After giving birth, you’re likely feeling relieved all of those nasty pregnancy symptoms are behind you. Finally, your body can start getting back to normal! However, there’s one more surprise that many women experience once baby has arrived – hair loss!
Known as post-partum hair loss, the hair can start to shed excessively a month or so after giving birth. This is all thanks to hormone changes in the body. Most women experience an all-over thinning of the hair, but some are shocked to discover complete bald patches on the scalp. The good news is, post-partum hair loss is usually only temporary and it’s very rare to lose the hair permanently.
There’s a lot of ways to get through this difficult stage and one way to get things off your chest and share the pain is to reach to reach for the phone and text your friends.
Texts you may find yourself sending
While post-partum hair loss affects every woman slightly differently, there does seem to be a common pattern of emotions. First comes shock as you notice the hair starting to fall out at an alarming rate. This leads to texts such as “OMG, I think I need to see a doctor, my hair is falling out!”.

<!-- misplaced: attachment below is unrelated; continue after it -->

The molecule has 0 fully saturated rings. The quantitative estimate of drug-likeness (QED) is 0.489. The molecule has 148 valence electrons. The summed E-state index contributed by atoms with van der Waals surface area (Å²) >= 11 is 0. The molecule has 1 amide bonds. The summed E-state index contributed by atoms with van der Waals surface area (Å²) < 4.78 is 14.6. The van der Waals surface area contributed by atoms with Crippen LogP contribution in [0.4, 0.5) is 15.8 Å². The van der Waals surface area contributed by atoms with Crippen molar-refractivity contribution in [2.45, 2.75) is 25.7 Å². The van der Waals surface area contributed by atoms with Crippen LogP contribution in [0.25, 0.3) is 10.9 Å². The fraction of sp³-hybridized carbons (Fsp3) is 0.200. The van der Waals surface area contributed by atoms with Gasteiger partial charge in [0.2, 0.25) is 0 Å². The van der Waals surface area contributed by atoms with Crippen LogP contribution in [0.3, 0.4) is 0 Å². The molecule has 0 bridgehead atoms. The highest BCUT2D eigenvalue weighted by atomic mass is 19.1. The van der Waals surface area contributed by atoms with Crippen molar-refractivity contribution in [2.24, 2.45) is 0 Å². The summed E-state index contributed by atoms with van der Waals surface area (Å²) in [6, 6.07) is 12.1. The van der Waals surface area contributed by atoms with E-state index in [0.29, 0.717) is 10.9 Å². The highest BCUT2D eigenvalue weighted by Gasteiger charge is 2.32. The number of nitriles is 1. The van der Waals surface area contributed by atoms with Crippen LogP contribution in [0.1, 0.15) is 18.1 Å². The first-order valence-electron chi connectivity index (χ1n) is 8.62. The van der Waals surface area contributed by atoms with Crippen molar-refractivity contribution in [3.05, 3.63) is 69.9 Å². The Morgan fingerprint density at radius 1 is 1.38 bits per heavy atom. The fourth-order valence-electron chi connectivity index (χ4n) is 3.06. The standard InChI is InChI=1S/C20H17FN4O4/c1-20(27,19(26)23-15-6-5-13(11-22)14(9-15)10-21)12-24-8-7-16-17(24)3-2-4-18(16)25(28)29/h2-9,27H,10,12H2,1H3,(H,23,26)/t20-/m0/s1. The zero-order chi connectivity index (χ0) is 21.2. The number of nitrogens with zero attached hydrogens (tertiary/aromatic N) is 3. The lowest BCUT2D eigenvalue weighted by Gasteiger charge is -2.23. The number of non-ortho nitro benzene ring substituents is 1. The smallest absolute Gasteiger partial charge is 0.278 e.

Next comes the frustration and witty phase. You know what’s happening but that doesn’t make it any less frustrating and embarrassing. So, you’ll find yourself sending texts such as “Do you need a wig, I’ve got plenty of hair here to make one”, or “Well, looks like we’re out of drain un-blocker, could you pop some round for me?”.
It’s common to experience a rollercoaster of emotions over the coming months from frustration and anger to desperation and finally acceptance. It’s even more devastating as during pregnancy, your hair becomes luxuriously thick and hardly falls out at all. It’s worrying, but is it something you should go to the doctor about?
When should you seek advice from a doctor?
Post-partum hair loss is natural and common, but that doesn’t mean you shouldn’t go to the doctors. There’s a lot of reasons you may be experiencing hair loss so it’s always a good idea to get checked over.
The majority of the time, no medications or treatments are needed and a simple shorter haircut can help cover up the problem. The hair will also regrow and get back to normal in its own time. However, if it is negatively affecting your life, there are topical treatments and medications which may help. Talk to a hair specialist or your GP to find out more.